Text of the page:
Meadowsweet October 04, 2015 10:26
Meadowsweet -Filipendulu ulmaria
Common names Queen of the Meadow, Bridewort, Lady of the Meadow.
Habitat: Common throughout Britain and Europe, in parts of Asia and Northern America
Parts used: Aerial parts
Collection: Collect the fully opened flowers and leaves throughout the summer. The small white flowers have a powerful almond scent.
Actions: Astringent, antirheumatic, antacid, stomachic.
Use: A specific for gastric ulcers, meadowsweet is particularly efficicacious against ulceration caused by drugs. It is one of the best herbs for the digestive system; it will protect the digestive tract and reduce excess acid. It's gentle astringent action will help with scouring. Also ideal for fevers and rheumatic pain.
Meadowsweet is in our Senior and Ulcer Blends. Click here
Meadowsweet is the herbal aspirin~but better, and without any of the side -effects! Meadowsweet contains a substance called salicylic acid which is found in the flower buds; the same substance is also found in the bark of the willow. In the late 1890s the pharmaceuticals company Bayer formulated a new drug called acetysalicylic acid, which we know better as aspirin.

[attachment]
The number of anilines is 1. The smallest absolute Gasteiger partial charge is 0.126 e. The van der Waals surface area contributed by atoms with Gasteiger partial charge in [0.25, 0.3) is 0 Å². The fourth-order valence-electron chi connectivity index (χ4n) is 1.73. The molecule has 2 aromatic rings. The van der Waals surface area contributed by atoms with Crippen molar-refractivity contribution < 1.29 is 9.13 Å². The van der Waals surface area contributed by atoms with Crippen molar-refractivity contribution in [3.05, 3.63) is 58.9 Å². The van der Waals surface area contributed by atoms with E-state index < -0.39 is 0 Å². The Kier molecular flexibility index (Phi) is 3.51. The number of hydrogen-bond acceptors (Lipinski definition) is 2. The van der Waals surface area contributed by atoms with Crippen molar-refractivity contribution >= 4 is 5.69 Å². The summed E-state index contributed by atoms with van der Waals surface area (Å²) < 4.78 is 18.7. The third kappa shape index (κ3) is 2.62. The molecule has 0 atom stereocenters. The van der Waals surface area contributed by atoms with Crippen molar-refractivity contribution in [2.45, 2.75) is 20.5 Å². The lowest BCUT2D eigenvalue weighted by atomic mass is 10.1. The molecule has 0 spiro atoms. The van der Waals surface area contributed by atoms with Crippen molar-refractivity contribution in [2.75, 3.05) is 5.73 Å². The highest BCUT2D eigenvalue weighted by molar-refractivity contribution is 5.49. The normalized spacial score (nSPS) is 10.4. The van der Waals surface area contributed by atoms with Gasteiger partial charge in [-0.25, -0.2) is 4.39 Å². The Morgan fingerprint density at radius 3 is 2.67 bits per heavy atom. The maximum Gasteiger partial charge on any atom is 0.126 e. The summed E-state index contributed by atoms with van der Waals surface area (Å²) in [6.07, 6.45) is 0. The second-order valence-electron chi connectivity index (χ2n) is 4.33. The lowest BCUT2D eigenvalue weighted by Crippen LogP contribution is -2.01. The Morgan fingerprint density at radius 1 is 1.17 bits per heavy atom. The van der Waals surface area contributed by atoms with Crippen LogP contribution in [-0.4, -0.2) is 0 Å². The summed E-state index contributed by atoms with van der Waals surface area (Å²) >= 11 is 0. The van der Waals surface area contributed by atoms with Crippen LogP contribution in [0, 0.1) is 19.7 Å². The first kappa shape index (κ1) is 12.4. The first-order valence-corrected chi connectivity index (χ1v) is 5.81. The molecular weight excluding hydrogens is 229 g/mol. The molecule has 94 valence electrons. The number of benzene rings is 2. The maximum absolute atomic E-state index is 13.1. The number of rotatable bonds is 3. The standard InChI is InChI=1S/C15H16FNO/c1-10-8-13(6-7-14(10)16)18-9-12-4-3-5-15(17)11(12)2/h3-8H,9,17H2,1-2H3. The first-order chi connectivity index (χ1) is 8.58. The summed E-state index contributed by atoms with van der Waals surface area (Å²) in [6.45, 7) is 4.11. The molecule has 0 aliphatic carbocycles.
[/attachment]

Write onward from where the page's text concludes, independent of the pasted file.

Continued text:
It is the salicylates in meadowsweet that have the anti-inflammatory action on rheumatic pain and fever, as well as being antiseptic and diuretic. These salicylates are balanced by the other constituents in the plant, such as the tannins and the mucilage. The salicylates in isolation can cause gastric bleeding- a now well known possible side-effect of aspirin. However when the plant is left as a whole, in balance with it's other constituents, then you have the opposite effect- a herb which is usually used to heal gastric bleeding and ulceration! Thus Meadowsweet is an excellent example of the whole being better than its isolated components, and an example of how, when man interferes with nature he creates imbalance.
Dose: Two handfuls of fresh herb, cut small and mixed in feed or made into a brew with 1 liter/2 pints of boiling water, or 20-30 grams of dried herb daily, in feed.
(Source: A Modern Horse Herbal by Hilary Page Self)